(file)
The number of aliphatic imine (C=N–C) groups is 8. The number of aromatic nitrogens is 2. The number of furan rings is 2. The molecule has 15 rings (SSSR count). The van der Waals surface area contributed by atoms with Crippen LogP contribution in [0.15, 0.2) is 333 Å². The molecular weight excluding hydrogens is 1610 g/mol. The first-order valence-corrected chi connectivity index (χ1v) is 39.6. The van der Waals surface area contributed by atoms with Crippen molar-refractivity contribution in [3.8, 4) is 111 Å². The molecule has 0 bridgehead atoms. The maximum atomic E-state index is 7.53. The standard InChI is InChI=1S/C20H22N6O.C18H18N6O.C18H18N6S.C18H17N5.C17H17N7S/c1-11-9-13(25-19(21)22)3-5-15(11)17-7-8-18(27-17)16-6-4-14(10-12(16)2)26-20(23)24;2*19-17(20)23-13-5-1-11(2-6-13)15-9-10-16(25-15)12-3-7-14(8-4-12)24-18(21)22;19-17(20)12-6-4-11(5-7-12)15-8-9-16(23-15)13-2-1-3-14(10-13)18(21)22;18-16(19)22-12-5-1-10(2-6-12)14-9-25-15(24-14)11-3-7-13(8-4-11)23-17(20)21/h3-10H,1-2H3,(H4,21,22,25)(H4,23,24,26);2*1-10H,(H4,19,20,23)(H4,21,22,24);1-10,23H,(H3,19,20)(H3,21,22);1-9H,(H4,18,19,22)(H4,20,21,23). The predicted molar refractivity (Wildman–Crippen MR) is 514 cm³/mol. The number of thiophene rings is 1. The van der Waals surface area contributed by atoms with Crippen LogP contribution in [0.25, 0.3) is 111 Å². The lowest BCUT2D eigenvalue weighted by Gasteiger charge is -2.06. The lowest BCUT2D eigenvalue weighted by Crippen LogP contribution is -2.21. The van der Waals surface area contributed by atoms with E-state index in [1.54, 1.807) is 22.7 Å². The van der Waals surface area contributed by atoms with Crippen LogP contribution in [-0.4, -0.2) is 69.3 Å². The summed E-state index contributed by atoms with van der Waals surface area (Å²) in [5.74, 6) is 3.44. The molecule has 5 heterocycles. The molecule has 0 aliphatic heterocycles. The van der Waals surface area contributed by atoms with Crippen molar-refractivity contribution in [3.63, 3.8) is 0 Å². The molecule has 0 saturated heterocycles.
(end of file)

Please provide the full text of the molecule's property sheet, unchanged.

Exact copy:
The number of aliphatic imine (C=N–C) groups is 8. The number of aromatic nitrogens is 2. The number of furan rings is 2. The molecule has 15 rings (SSSR count). The van der Waals surface area contributed by atoms with Crippen LogP contribution in [0.15, 0.2) is 333 Å². The molecular weight excluding hydrogens is 1610 g/mol. The first-order valence-corrected chi connectivity index (χ1v) is 39.6. The van der Waals surface area contributed by atoms with Crippen molar-refractivity contribution in [3.8, 4) is 111 Å². The molecule has 0 bridgehead atoms. The maximum atomic E-state index is 7.53. The standard InChI is InChI=1S/C20H22N6O.C18H18N6O.C18H18N6S.C18H17N5.C17H17N7S/c1-11-9-13(25-19(21)22)3-5-15(11)17-7-8-18(27-17)16-6-4-14(10-12(16)2)26-20(23)24;2*19-17(20)23-13-5-1-11(2-6-13)15-9-10-16(25-15)12-3-7-14(8-4-12)24-18(21)22;19-17(20)12-6-4-11(5-7-12)15-8-9-16(23-15)13-2-1-3-14(10-13)18(21)22;18-16(19)22-12-5-1-10(2-6-12)14-9-25-15(24-14)11-3-7-13(8-4-11)23-17(20)21/h3-10H,1-2H3,(H4,21,22,25)(H4,23,24,26);2*1-10H,(H4,19,20,23)(H4,21,22,24);1-10,23H,(H3,19,20)(H3,21,22);1-9H,(H4,18,19,22)(H4,20,21,23). The predicted molar refractivity (Wildman–Crippen MR) is 514 cm³/mol. The number of thiophene rings is 1. The van der Waals surface area contributed by atoms with Crippen LogP contribution in [0.25, 0.3) is 111 Å². The lowest BCUT2D eigenvalue weighted by Gasteiger charge is -2.06. The lowest BCUT2D eigenvalue weighted by Crippen LogP contribution is -2.21. The van der Waals surface area contributed by atoms with E-state index in [1.54, 1.807) is 22.7 Å². The van der Waals surface area contributed by atoms with Crippen LogP contribution in [-0.4, -0.2) is 69.3 Å². The summed E-state index contributed by atoms with van der Waals surface area (Å²) in [5.74, 6) is 3.44. The molecule has 5 heterocycles. The molecule has 0 aliphatic heterocycles. The van der Waals surface area contributed by atoms with Crippen molar-refractivity contribution in [3.63, 3.8) is 0 Å². The molecule has 0 saturated heterocycles.